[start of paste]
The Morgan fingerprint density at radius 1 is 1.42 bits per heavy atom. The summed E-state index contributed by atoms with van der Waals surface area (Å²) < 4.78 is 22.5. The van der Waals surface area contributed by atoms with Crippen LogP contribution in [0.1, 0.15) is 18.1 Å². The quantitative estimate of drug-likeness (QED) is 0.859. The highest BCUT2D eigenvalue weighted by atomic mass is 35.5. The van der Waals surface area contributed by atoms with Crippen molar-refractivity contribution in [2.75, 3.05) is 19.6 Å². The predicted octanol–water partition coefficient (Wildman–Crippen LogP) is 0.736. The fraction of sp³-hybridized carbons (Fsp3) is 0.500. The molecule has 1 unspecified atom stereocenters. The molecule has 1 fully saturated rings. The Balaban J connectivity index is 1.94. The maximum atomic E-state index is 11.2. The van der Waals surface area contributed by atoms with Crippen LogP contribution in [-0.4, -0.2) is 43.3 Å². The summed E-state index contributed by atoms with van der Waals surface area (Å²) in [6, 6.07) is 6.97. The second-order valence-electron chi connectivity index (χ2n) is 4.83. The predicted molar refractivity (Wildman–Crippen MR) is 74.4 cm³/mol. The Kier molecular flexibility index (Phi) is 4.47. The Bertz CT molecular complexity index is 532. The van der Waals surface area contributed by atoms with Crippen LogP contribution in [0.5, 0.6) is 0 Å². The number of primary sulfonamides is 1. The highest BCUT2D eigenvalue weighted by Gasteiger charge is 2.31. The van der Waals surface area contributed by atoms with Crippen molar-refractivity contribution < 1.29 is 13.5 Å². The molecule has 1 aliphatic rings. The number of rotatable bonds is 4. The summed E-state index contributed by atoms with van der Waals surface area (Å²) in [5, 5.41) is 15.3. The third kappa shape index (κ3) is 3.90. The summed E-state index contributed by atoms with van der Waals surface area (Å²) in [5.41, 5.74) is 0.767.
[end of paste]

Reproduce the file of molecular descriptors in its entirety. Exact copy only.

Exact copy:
The Morgan fingerprint density at radius 1 is 1.42 bits per heavy atom. The summed E-state index contributed by atoms with van der Waals surface area (Å²) < 4.78 is 22.5. The van der Waals surface area contributed by atoms with Crippen LogP contribution in [0.1, 0.15) is 18.1 Å². The quantitative estimate of drug-likeness (QED) is 0.859. The highest BCUT2D eigenvalue weighted by atomic mass is 35.5. The van der Waals surface area contributed by atoms with Crippen molar-refractivity contribution in [2.75, 3.05) is 19.6 Å². The predicted octanol–water partition coefficient (Wildman–Crippen LogP) is 0.736. The fraction of sp³-hybridized carbons (Fsp3) is 0.500. The molecule has 1 unspecified atom stereocenters. The molecule has 1 fully saturated rings. The Balaban J connectivity index is 1.94. The maximum atomic E-state index is 11.2. The van der Waals surface area contributed by atoms with Crippen LogP contribution in [-0.4, -0.2) is 43.3 Å². The summed E-state index contributed by atoms with van der Waals surface area (Å²) in [6, 6.07) is 6.97. The second-order valence-electron chi connectivity index (χ2n) is 4.83. The predicted molar refractivity (Wildman–Crippen MR) is 74.4 cm³/mol. The Kier molecular flexibility index (Phi) is 4.47. The Bertz CT molecular complexity index is 532. The van der Waals surface area contributed by atoms with Crippen LogP contribution in [0.5, 0.6) is 0 Å². The number of primary sulfonamides is 1. The highest BCUT2D eigenvalue weighted by Gasteiger charge is 2.31. The van der Waals surface area contributed by atoms with Crippen molar-refractivity contribution < 1.29 is 13.5 Å². The molecule has 1 aliphatic rings. The number of rotatable bonds is 4. The summed E-state index contributed by atoms with van der Waals surface area (Å²) in [5, 5.41) is 15.3. The third kappa shape index (κ3) is 3.90. The summed E-state index contributed by atoms with van der Waals surface area (Å²) in [5.41, 5.74) is 0.767.